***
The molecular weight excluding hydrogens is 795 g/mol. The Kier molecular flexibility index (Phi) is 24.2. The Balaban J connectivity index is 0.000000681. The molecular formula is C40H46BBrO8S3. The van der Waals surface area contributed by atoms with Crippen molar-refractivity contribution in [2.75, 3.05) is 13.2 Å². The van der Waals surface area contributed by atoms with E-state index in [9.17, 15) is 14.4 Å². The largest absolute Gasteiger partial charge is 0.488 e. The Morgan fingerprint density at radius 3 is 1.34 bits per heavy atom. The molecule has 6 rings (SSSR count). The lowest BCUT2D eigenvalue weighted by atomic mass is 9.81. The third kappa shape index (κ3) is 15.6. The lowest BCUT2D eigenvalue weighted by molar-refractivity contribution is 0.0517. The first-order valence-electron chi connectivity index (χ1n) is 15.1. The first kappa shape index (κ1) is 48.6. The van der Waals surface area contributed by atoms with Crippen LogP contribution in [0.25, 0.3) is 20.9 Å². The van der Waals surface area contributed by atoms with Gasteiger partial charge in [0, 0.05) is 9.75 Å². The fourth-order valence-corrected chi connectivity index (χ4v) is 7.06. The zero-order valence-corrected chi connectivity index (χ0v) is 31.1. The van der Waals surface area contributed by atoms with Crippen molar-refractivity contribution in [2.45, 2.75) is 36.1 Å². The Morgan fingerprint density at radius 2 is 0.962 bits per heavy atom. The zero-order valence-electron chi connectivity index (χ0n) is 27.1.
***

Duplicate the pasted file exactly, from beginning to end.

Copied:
The molecular weight excluding hydrogens is 795 g/mol. The Kier molecular flexibility index (Phi) is 24.2. The Balaban J connectivity index is 0.000000681. The molecular formula is C40H46BBrO8S3. The van der Waals surface area contributed by atoms with Crippen molar-refractivity contribution in [2.75, 3.05) is 13.2 Å². The van der Waals surface area contributed by atoms with E-state index in [9.17, 15) is 14.4 Å². The largest absolute Gasteiger partial charge is 0.488 e. The Morgan fingerprint density at radius 3 is 1.34 bits per heavy atom. The molecule has 6 rings (SSSR count). The lowest BCUT2D eigenvalue weighted by atomic mass is 9.81. The third kappa shape index (κ3) is 15.6. The lowest BCUT2D eigenvalue weighted by molar-refractivity contribution is 0.0517. The first-order valence-electron chi connectivity index (χ1n) is 15.1. The first kappa shape index (κ1) is 48.6. The van der Waals surface area contributed by atoms with Crippen LogP contribution in [0.25, 0.3) is 20.9 Å². The van der Waals surface area contributed by atoms with Gasteiger partial charge in [0, 0.05) is 9.75 Å². The fourth-order valence-corrected chi connectivity index (χ4v) is 7.06. The zero-order valence-corrected chi connectivity index (χ0v) is 31.1. The van der Waals surface area contributed by atoms with Crippen molar-refractivity contribution in [2.45, 2.75) is 36.1 Å². The Morgan fingerprint density at radius 2 is 0.962 bits per heavy atom. The zero-order valence-electron chi connectivity index (χ0n) is 27.1.